Sleep apnea, or sleep disordered breathing, should never be taken lightly. From snoring to pauses in breathing, each type of sleep apnea maintains different signs and symptoms. With different types of sleep apnea, it is important to know each type to better understand your specific condition for proper diagnosis. If you or a loved one is suffering from sleep apnea, you might already know the side effects, so let’s take a look at three types of sleep apnea:
- Obstructive Sleep Apnea (OSA) – Obstructive sleep apnea is the most common type of sleep apnea. It occurs when the soft tissue in the back of the throat relaxes during sleep and blocks the airway. This can result in gasping to breathe and oxygen levels to plummet to dangerous levels.
- Central Sleep Apnea (CSA) – Central sleep apnea is a much less common type of sleep apnea that involves the central nervous system. It occurs when the brain fails to signal the muscles that control breathing. If you suffer from central sleep apnea it is likely that you seldom snore.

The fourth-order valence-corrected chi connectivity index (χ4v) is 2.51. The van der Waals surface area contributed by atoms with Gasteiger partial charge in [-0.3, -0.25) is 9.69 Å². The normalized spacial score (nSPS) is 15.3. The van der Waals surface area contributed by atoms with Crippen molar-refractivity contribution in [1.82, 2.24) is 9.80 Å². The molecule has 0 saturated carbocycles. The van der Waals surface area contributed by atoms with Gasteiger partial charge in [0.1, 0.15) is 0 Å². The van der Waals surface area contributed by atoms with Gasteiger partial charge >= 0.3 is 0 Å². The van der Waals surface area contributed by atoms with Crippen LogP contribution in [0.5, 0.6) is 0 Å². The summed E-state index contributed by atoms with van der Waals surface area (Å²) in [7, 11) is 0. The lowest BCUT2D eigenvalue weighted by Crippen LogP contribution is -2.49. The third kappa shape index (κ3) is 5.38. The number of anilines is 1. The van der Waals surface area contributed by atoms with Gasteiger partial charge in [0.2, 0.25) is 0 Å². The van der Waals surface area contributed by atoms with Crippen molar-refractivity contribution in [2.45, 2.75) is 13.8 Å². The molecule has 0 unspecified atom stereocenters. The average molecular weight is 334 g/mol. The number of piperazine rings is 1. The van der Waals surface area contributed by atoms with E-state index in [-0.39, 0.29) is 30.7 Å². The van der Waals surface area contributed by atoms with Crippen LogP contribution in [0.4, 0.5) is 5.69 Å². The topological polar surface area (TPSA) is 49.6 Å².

- Complex Sleep Apnea – Complex sleep apnea is a combination of obstructive sleep apnea and central sleep apnea. It is a form of sleep apnea in which central apneas persist or emerge during attempts to treat obstructive events with continuous positive airway pressure (CPAP) or a bi-level device.
- Upper Airway Resistance Syndrome (UARS) – A lot have UARS, but are unaware of it. While it is not quite OSA, it has similar effects. Airflow with UARS is slow and inflamed. Typically, women who are not heavy tend to suffer from UARS, but treatment with oral appliances can help provide relief.
- Snoring – Snoring loudly can also occur, and we know how disruptive that can be! Imagine your bed partner snoring uncontrollably. You can’t get a good night’s sleep, but they look like they’re having the best sleep, right? While snoring may seem like just an annoying habit, it can actually turn into OSA, which means early diagnosis is key.
Contact San Francisco TMJ and Sleep Specialist Dr. Larson Dr. Greg Larson and his team of professionals in San Francisco for sleep apnea information and treatment planning. By gaining a better understanding of your specific type of sleep apnea, we can help improve your symptoms.